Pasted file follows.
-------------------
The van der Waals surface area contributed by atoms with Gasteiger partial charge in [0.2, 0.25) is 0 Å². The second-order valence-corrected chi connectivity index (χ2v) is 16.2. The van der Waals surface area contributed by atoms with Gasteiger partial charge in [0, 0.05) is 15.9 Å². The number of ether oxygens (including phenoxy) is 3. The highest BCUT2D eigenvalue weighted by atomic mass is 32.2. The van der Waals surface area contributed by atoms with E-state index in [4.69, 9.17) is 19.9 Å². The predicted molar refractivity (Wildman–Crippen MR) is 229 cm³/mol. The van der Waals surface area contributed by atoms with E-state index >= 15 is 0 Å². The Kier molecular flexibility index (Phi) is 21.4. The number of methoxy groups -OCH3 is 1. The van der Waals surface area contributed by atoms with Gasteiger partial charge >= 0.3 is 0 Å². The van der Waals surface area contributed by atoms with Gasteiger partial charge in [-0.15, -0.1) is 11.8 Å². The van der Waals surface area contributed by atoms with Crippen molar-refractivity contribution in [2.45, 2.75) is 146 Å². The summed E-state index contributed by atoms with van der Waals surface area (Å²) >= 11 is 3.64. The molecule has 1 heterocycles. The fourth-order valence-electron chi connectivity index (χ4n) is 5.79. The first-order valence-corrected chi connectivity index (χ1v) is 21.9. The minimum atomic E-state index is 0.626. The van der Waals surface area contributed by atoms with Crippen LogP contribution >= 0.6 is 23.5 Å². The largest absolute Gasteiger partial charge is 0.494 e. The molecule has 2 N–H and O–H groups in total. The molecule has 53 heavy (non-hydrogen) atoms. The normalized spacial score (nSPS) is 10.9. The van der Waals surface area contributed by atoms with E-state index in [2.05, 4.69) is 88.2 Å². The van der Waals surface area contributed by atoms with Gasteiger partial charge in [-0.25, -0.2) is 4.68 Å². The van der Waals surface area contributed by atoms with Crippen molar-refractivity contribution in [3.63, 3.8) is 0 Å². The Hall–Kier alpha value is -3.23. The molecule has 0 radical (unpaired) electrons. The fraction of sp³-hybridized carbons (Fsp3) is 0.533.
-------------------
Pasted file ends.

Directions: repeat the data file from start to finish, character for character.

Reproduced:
The van der Waals surface area contributed by atoms with Gasteiger partial charge in [0.2, 0.25) is 0 Å². The second-order valence-corrected chi connectivity index (χ2v) is 16.2. The van der Waals surface area contributed by atoms with Gasteiger partial charge in [0, 0.05) is 15.9 Å². The number of ether oxygens (including phenoxy) is 3. The highest BCUT2D eigenvalue weighted by atomic mass is 32.2. The van der Waals surface area contributed by atoms with E-state index in [4.69, 9.17) is 19.9 Å². The predicted molar refractivity (Wildman–Crippen MR) is 229 cm³/mol. The van der Waals surface area contributed by atoms with E-state index >= 15 is 0 Å². The Kier molecular flexibility index (Phi) is 21.4. The number of methoxy groups -OCH3 is 1. The van der Waals surface area contributed by atoms with Gasteiger partial charge >= 0.3 is 0 Å². The van der Waals surface area contributed by atoms with Gasteiger partial charge in [-0.15, -0.1) is 11.8 Å². The van der Waals surface area contributed by atoms with Crippen molar-refractivity contribution in [2.45, 2.75) is 146 Å². The summed E-state index contributed by atoms with van der Waals surface area (Å²) >= 11 is 3.64. The molecule has 1 heterocycles. The fourth-order valence-electron chi connectivity index (χ4n) is 5.79. The first-order valence-corrected chi connectivity index (χ1v) is 21.9. The minimum atomic E-state index is 0.626. The van der Waals surface area contributed by atoms with Crippen LogP contribution >= 0.6 is 23.5 Å². The largest absolute Gasteiger partial charge is 0.494 e. The molecule has 2 N–H and O–H groups in total. The molecule has 53 heavy (non-hydrogen) atoms. The normalized spacial score (nSPS) is 10.9. The van der Waals surface area contributed by atoms with E-state index in [2.05, 4.69) is 88.2 Å². The van der Waals surface area contributed by atoms with Gasteiger partial charge in [-0.25, -0.2) is 4.68 Å². The van der Waals surface area contributed by atoms with Crippen molar-refractivity contribution in [3.63, 3.8) is 0 Å². The Hall–Kier alpha value is -3.23. The molecule has 0 radical (unpaired) electrons. The fraction of sp³-hybridized carbons (Fsp3) is 0.533.